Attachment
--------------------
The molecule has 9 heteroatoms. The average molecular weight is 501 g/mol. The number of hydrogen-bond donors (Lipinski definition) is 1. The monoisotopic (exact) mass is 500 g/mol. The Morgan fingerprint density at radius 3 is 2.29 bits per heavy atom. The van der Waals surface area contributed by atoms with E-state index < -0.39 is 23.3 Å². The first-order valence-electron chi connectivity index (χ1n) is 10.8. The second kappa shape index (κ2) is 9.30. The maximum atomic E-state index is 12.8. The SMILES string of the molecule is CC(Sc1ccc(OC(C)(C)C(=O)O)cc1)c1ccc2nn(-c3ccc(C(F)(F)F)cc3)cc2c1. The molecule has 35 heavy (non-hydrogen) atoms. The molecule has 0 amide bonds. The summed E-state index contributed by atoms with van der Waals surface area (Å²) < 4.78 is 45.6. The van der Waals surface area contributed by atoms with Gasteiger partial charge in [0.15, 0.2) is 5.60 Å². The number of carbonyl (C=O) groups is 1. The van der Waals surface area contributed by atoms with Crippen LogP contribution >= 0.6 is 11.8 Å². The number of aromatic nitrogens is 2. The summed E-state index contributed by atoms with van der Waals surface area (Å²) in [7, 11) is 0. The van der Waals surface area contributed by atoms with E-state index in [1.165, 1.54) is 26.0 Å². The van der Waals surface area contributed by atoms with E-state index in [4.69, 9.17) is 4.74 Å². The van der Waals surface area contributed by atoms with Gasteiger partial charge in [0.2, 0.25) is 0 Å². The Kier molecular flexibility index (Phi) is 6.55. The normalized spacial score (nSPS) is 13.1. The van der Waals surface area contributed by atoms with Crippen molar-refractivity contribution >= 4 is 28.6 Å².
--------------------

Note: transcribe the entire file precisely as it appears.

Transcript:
The molecule has 9 heteroatoms. The average molecular weight is 501 g/mol. The number of hydrogen-bond donors (Lipinski definition) is 1. The monoisotopic (exact) mass is 500 g/mol. The Morgan fingerprint density at radius 3 is 2.29 bits per heavy atom. The van der Waals surface area contributed by atoms with E-state index < -0.39 is 23.3 Å². The first-order valence-electron chi connectivity index (χ1n) is 10.8. The second kappa shape index (κ2) is 9.30. The maximum atomic E-state index is 12.8. The SMILES string of the molecule is CC(Sc1ccc(OC(C)(C)C(=O)O)cc1)c1ccc2nn(-c3ccc(C(F)(F)F)cc3)cc2c1. The molecule has 35 heavy (non-hydrogen) atoms. The molecule has 0 amide bonds. The summed E-state index contributed by atoms with van der Waals surface area (Å²) < 4.78 is 45.6. The van der Waals surface area contributed by atoms with Gasteiger partial charge in [0.15, 0.2) is 5.60 Å². The number of carbonyl (C=O) groups is 1. The van der Waals surface area contributed by atoms with Crippen LogP contribution >= 0.6 is 11.8 Å². The number of aromatic nitrogens is 2. The summed E-state index contributed by atoms with van der Waals surface area (Å²) in [7, 11) is 0. The van der Waals surface area contributed by atoms with E-state index in [1.165, 1.54) is 26.0 Å². The van der Waals surface area contributed by atoms with E-state index in [4.69, 9.17) is 4.74 Å². The van der Waals surface area contributed by atoms with Gasteiger partial charge in [0.2, 0.25) is 0 Å². The Kier molecular flexibility index (Phi) is 6.55. The normalized spacial score (nSPS) is 13.1. The van der Waals surface area contributed by atoms with Crippen molar-refractivity contribution >= 4 is 28.6 Å².